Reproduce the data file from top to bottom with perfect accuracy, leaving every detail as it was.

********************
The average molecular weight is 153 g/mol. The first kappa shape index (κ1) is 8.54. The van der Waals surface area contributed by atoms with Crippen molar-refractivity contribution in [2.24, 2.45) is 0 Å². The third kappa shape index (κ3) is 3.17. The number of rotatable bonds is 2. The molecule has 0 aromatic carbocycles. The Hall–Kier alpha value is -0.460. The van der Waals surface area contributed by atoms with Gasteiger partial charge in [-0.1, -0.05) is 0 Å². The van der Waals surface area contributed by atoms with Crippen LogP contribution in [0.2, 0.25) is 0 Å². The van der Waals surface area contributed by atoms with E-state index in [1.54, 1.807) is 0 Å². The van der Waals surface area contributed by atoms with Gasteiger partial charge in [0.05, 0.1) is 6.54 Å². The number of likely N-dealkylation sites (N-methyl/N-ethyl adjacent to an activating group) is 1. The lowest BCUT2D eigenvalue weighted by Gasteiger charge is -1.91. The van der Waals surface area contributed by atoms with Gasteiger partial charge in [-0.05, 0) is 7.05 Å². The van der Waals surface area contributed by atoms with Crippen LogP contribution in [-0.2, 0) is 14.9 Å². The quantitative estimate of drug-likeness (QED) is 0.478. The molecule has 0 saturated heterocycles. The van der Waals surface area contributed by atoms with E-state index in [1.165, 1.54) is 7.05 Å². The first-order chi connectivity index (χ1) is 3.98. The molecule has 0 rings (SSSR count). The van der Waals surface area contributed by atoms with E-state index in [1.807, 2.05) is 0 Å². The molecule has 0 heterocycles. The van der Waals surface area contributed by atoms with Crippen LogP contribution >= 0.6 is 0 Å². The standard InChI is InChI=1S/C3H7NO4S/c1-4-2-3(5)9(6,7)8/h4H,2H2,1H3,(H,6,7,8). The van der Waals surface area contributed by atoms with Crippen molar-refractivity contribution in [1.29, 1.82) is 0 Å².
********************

The average molecular weight is 153 g/mol. The first kappa shape index (κ1) is 8.54. The van der Waals surface area contributed by atoms with Crippen molar-refractivity contribution in [2.24, 2.45) is 0 Å². The third kappa shape index (κ3) is 3.17. The number of rotatable bonds is 2. The molecule has 0 aromatic carbocycles. The Hall–Kier alpha value is -0.460. The van der Waals surface area contributed by atoms with Gasteiger partial charge in [-0.1, -0.05) is 0 Å². The van der Waals surface area contributed by atoms with Crippen LogP contribution in [0.2, 0.25) is 0 Å². The van der Waals surface area contributed by atoms with E-state index in [1.54, 1.807) is 0 Å². The van der Waals surface area contributed by atoms with Gasteiger partial charge in [0.05, 0.1) is 6.54 Å². The number of likely N-dealkylation sites (N-methyl/N-ethyl adjacent to an activating group) is 1. The lowest BCUT2D eigenvalue weighted by Gasteiger charge is -1.91. The van der Waals surface area contributed by atoms with Gasteiger partial charge in [-0.05, 0) is 7.05 Å². The van der Waals surface area contributed by atoms with Crippen LogP contribution in [-0.2, 0) is 14.9 Å². The quantitative estimate of drug-likeness (QED) is 0.478. The molecule has 0 saturated heterocycles. The van der Waals surface area contributed by atoms with E-state index in [1.165, 1.54) is 7.05 Å². The first-order chi connectivity index (χ1) is 3.98. The molecule has 0 rings (SSSR count). The van der Waals surface area contributed by atoms with E-state index in [1.807, 2.05) is 0 Å². The molecule has 0 heterocycles. The van der Waals surface area contributed by atoms with Crippen LogP contribution >= 0.6 is 0 Å². The standard InChI is InChI=1S/C3H7NO4S/c1-4-2-3(5)9(6,7)8/h4H,2H2,1H3,(H,6,7,8). The van der Waals surface area contributed by atoms with Crippen molar-refractivity contribution in [1.29, 1.82) is 0 Å².